The legal regulation of the Hungarian library field between the two world wars

SIPOS Anna Magdolna

An earlier study by the author (SIPOS, Hungarian Library Review 1999/4) presented the normative state regulation of Hungarian libraries between 1945 and 1997. The current study focuses on the period between the two world wars. The studies do not only provide an overview of the relevant legal acts but also throw light on the political ambitions and ideological factors that played an important part in the legislation process.

The regulation of the library system between the two world wars should be examined on the basis of several interconnecting acts ensuring coherent legislation. These are the following: 1) the Act XIX of 1922 on the administration of the largest public collections and the system of certification of their staff 2) the Act on legal deposit that came into force in the same year and that was an addition to the relevant law of 1897 3) the article XI of 1929 on museums, libraries and archives and its ensuing provisions added in 1935 and 4) the Act VIII of 1934 on the Hungarian National Museum and on the system of large public collections. The cultural policies of the period (under the ministries of culture headed respectively by Kuno Klebelsberg and Bálint Hóman) played an important part in fostering a modern library system in Hungary. The history of the legal regulation of the Hungarian library field reflects the influence of international trends, but also fits into the library concept based on national traditions, determined by the cultural policies of the time.

Copyright and digital rights management


The study deals with the amendments to the law LXXVI of 1999 on copyright in compliance with joining the European Union and the European harmonisation of copyright legislation. The article also gives an overview of the management of digital rights and some relevant technical solutions.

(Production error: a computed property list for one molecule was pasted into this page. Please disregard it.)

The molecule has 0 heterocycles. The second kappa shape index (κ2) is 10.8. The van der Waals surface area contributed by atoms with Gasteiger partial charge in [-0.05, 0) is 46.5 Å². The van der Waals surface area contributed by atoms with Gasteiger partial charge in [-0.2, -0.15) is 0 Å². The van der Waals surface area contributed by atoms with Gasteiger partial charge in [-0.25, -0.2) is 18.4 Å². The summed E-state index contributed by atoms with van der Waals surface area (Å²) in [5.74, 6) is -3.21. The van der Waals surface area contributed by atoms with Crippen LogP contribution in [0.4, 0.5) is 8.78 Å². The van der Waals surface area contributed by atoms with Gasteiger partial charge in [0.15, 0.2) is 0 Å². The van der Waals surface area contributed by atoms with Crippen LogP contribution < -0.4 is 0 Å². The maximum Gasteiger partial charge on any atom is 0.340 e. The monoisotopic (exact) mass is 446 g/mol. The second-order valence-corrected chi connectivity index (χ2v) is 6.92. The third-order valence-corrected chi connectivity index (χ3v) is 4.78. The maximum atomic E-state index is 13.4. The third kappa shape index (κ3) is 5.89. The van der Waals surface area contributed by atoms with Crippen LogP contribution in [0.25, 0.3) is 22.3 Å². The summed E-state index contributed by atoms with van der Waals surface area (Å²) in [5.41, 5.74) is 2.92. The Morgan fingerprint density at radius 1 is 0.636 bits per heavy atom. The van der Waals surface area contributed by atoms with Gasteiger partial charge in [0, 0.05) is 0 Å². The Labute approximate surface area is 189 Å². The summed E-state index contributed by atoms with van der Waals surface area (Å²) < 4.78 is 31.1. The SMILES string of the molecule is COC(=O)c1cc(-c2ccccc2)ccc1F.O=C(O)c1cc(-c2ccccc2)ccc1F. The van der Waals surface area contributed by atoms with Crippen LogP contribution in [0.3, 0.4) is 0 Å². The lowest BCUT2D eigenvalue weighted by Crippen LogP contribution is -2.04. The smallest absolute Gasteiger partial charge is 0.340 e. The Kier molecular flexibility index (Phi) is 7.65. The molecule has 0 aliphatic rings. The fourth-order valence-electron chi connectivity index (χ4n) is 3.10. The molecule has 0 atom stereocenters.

The latest (third) amendment to Hungarian copyright law was made in 2003 in order to comply with the provisions of the INFOSOC directive ratified by the European Parliament. The law stipulates that authors have an exclusive right to grant permission not only to use their work in digital format, but also to copy the work. The regulation is permissive towards in-house copying for institutional use, but the range of such institutions is again limited.

Digital content published on the Interned is protected by the Digital Right Management technologies allowing for the author to determine who can use the work and for what purpose.

In January 2005, a debate started about copyright issues in the digital age on the listserv of Hungarian librarians. In connection with the discussions, the Creative Commons licenses were brought up. Creative Commons is not a DRM solution, but a set of sample licences that can be used by authors in order to determine the rights to access their work by various groups of users. The national standardisation of Creative Commons has already started.

In Hungary, the Interministerial Committee on Information Society is in charge of digital copyright issues. Despite the efforts, the current digital copyright regulations are not able to protect the author from the illegal distribution of works, but they can seriously restrict the scope of services delivered by public collections.


Text, information, relevance


Library science, similarly to linguistics, can be located at the border between text and content, representation and relevance. It can also be connected with semiotics. The relation between signs, text and information are examined through the works of Douglas Raber and John M. Budd on the two fundamental linguistic terms introduced by Ferdinand de Saussure, langue and parole. As for the relation between sign and meaning, we can find a variety of conflicting theories. But Saussure’s theory can be applied even in studying the nature of information. From the complex theme of relevance, the article only deals with the impact of the relevance theory by Dan, Sperber and Deirede Wilson on library sciences.



Collections of social sciences literature in Hungary: the Hungarian Central Statistical Office Library and Documentation Services

NEMES Erzsébet

The prestigious library of the Hungarian Central Statistical Office was founded in 1867 by Károly Keleti, the first president of the office. Since 1897, the library offers open access to the public and has a legal deposit right. With its more than 750,000 volumes and despite the damages suffered during World War II, the library currently represents one of the oldest and largest collections of statistical data not only in Hungary, but also in Europe. Its continuous development is ensured not only by the legal deposit right of the library, but also by the own publications of the statistical office and by the exchanges with over 400 foreign libraries. The infrastructural development that started in 2001 as well as the introduction of the OLIB integrated system represented an important milestone in improving the quality of services. In December 2003, the library appeared on the World Wide Web. Its homepage and online catalogue can be accessed at http://lib.ksh.hu